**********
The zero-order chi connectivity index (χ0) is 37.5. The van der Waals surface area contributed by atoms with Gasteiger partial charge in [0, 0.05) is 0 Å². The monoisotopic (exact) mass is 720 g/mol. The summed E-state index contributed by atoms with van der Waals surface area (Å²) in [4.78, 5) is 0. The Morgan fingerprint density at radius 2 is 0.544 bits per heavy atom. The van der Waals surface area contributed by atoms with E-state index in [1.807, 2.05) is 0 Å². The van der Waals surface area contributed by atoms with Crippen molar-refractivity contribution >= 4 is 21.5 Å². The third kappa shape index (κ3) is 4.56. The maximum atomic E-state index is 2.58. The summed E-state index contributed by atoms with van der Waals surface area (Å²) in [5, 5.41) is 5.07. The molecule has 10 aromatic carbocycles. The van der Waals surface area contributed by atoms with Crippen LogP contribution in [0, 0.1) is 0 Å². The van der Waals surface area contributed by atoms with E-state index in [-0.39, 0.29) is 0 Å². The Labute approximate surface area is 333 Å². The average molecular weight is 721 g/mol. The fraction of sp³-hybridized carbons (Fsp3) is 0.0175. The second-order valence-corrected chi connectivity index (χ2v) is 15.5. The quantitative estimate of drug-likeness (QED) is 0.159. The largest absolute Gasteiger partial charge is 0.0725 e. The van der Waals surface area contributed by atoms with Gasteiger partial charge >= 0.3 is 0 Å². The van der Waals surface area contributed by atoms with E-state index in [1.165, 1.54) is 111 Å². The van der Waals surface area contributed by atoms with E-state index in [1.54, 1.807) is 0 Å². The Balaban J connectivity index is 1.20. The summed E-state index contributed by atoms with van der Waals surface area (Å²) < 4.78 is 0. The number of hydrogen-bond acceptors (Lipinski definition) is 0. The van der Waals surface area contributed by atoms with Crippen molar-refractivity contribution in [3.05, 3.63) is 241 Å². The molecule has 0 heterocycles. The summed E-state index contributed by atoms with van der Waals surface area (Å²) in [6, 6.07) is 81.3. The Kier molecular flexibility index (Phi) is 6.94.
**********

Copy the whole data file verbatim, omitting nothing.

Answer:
The zero-order chi connectivity index (χ0) is 37.5. The van der Waals surface area contributed by atoms with Gasteiger partial charge in [0, 0.05) is 0 Å². The monoisotopic (exact) mass is 720 g/mol. The summed E-state index contributed by atoms with van der Waals surface area (Å²) in [4.78, 5) is 0. The Morgan fingerprint density at radius 2 is 0.544 bits per heavy atom. The van der Waals surface area contributed by atoms with E-state index in [1.807, 2.05) is 0 Å². The van der Waals surface area contributed by atoms with Crippen molar-refractivity contribution >= 4 is 21.5 Å². The third kappa shape index (κ3) is 4.56. The maximum atomic E-state index is 2.58. The summed E-state index contributed by atoms with van der Waals surface area (Å²) in [5, 5.41) is 5.07. The molecule has 10 aromatic carbocycles. The van der Waals surface area contributed by atoms with Crippen LogP contribution in [0, 0.1) is 0 Å². The van der Waals surface area contributed by atoms with E-state index in [-0.39, 0.29) is 0 Å². The Labute approximate surface area is 333 Å². The average molecular weight is 721 g/mol. The fraction of sp³-hybridized carbons (Fsp3) is 0.0175. The second-order valence-corrected chi connectivity index (χ2v) is 15.5. The quantitative estimate of drug-likeness (QED) is 0.159. The largest absolute Gasteiger partial charge is 0.0725 e. The van der Waals surface area contributed by atoms with Gasteiger partial charge >= 0.3 is 0 Å². The van der Waals surface area contributed by atoms with E-state index in [1.165, 1.54) is 111 Å². The van der Waals surface area contributed by atoms with E-state index in [1.54, 1.807) is 0 Å². The Balaban J connectivity index is 1.20. The summed E-state index contributed by atoms with van der Waals surface area (Å²) < 4.78 is 0. The number of hydrogen-bond acceptors (Lipinski definition) is 0. The van der Waals surface area contributed by atoms with Crippen molar-refractivity contribution in [3.05, 3.63) is 241 Å². The molecule has 0 heterocycles. The summed E-state index contributed by atoms with van der Waals surface area (Å²) in [6, 6.07) is 81.3. The Kier molecular flexibility index (Phi) is 6.94.